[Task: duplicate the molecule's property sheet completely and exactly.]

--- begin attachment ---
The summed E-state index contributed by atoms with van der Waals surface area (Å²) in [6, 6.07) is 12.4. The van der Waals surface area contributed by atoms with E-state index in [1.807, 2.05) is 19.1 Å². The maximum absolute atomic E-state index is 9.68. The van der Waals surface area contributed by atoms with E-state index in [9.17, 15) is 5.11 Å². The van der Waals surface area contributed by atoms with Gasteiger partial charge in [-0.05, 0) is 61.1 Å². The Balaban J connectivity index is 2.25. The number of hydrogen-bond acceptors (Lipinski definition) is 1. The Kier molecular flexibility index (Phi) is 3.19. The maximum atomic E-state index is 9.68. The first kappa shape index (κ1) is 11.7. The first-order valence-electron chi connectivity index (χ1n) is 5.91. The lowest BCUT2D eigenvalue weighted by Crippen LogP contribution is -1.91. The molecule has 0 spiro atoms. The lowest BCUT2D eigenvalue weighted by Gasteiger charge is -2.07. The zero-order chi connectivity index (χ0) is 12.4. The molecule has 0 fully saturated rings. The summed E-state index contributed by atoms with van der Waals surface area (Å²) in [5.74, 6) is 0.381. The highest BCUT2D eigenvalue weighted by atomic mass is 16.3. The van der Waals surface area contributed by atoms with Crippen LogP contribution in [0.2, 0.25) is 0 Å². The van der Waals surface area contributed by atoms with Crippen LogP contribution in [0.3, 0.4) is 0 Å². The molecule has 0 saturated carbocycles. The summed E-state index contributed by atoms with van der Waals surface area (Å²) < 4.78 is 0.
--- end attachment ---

The summed E-state index contributed by atoms with van der Waals surface area (Å²) in [6, 6.07) is 12.4. The van der Waals surface area contributed by atoms with E-state index in [1.807, 2.05) is 19.1 Å². The maximum absolute atomic E-state index is 9.68. The van der Waals surface area contributed by atoms with E-state index in [9.17, 15) is 5.11 Å². The van der Waals surface area contributed by atoms with Gasteiger partial charge in [-0.05, 0) is 61.1 Å². The Balaban J connectivity index is 2.25. The number of hydrogen-bond acceptors (Lipinski definition) is 1. The Kier molecular flexibility index (Phi) is 3.19. The maximum atomic E-state index is 9.68. The first kappa shape index (κ1) is 11.7. The first-order valence-electron chi connectivity index (χ1n) is 5.91. The lowest BCUT2D eigenvalue weighted by Crippen LogP contribution is -1.91. The molecule has 0 spiro atoms. The lowest BCUT2D eigenvalue weighted by Gasteiger charge is -2.07. The zero-order chi connectivity index (χ0) is 12.4. The molecule has 0 fully saturated rings. The summed E-state index contributed by atoms with van der Waals surface area (Å²) in [5.74, 6) is 0.381. The highest BCUT2D eigenvalue weighted by atomic mass is 16.3. The van der Waals surface area contributed by atoms with Crippen LogP contribution in [0.2, 0.25) is 0 Å². The van der Waals surface area contributed by atoms with Crippen LogP contribution in [0.3, 0.4) is 0 Å². The molecule has 0 saturated carbocycles. The summed E-state index contributed by atoms with van der Waals surface area (Å²) < 4.78 is 0.